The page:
$125 Million Plan to Fix Detroit Roads and Sidewalks
City officials have announced a proposal to invest $125 million in bond funds to rejuvenate Detroit neighborhood commercial passageways. The plan is part of a $137 million plan to upgrade 300 miles of roads and damaged sidewalks.
Mayor Mike Duggan plans to submit a proposal asking for approval for the sales bonds, with $80 million going towards structure and facility improvements and $45 million to improve roads and sidewalks. According to the city, the bonds will be paid back over the next several years through unbudgeted increases in state transportation revenue, which is received through state gas taxes and vehicle registration fees.
The city states that its annual share of state road revenue is going to gradually be increased over the next five years to reach its maximum of $95 million in 2021.
Officials say the city’s general fund will not be impacted by this bond sale and will not be used to pay back the bonds. The program will also not impact any other construction projects.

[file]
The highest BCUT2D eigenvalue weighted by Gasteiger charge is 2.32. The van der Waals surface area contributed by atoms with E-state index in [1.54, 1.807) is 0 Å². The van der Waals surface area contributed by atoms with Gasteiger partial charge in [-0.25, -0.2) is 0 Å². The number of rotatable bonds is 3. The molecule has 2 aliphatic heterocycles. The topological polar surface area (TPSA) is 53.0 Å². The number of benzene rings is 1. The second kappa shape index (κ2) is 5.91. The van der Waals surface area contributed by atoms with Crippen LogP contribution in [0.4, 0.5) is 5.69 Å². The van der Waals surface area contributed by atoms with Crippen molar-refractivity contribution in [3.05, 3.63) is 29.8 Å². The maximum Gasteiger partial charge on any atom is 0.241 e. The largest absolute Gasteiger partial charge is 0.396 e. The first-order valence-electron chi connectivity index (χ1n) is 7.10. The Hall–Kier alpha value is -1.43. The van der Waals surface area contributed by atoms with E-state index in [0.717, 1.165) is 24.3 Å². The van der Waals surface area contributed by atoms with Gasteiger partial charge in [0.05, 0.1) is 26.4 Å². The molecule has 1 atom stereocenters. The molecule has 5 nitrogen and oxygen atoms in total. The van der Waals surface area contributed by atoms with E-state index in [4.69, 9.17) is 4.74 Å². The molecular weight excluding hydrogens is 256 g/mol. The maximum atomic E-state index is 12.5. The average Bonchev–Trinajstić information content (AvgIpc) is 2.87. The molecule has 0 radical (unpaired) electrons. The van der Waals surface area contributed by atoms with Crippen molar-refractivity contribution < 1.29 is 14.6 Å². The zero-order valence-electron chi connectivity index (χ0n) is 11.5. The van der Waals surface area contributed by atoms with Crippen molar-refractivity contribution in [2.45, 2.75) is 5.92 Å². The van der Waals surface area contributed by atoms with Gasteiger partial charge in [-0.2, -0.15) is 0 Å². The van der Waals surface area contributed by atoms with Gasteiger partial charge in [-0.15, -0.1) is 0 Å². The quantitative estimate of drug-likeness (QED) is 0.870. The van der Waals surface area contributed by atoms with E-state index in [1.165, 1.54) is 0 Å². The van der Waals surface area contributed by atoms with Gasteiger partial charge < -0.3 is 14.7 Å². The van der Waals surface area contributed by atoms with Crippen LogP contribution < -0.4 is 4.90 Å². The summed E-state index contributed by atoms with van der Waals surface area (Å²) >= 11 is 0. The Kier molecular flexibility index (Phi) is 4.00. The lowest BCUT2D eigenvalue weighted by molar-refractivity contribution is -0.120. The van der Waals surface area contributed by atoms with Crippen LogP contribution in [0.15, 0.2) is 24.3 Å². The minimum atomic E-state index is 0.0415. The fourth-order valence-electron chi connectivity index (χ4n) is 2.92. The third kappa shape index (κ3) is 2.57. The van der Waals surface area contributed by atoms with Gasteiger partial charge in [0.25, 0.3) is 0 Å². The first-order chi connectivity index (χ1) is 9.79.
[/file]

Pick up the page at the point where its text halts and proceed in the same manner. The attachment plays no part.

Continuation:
The city plans to spend the remainder of the total $137 budget over the next five years, continuing to improve roads and sidewalk sections.
In a statement Mayor Duggan said, “We’ve got the money now to think strategically. You can see how we’re going to rebuild … That’s the vision, that’s the plan.”
The targeted roads include Livernois, McNichols, West Vernor, and East Warren. Additional corridor improvements include the creation of bike lanes, street parking, and wider sidewalk. Landscaping is also included in the plan, which almost 90% of realtors encourage homeowners to put money into before selling.
Throughout the city, the plan would involve these areas:
- East English Village
- East Riverfront
- Eastern Market
- Grand River/Northwest
- Brush Park
- I-94 Industrial Corridor
- Islandview/Greater Villages
- Jefferson Chambers
- Warrendale and Cody Rouge
- Southwest/West Vernor Corridor
- Russell Woods
- Rosa Parks/Clairmount
- Livernois and McNichols
Councilman George Cushingberry called the proposal a “very unique public-private partnership.”
While neighborhood streets are being repaved, all identified damages sidewalks will also be replaced. Additionally, complaint-based and inspection locations with be prioritized by a variety of conditions.
According to Duggan and other officials, many of the commercial business corridors throughout the city are outdated. Duggan said the renovation plan would improve the attractiveness of the business districts and make them more pedestrian-friendly. Road and sidewalk work is expected to start early in 2018.
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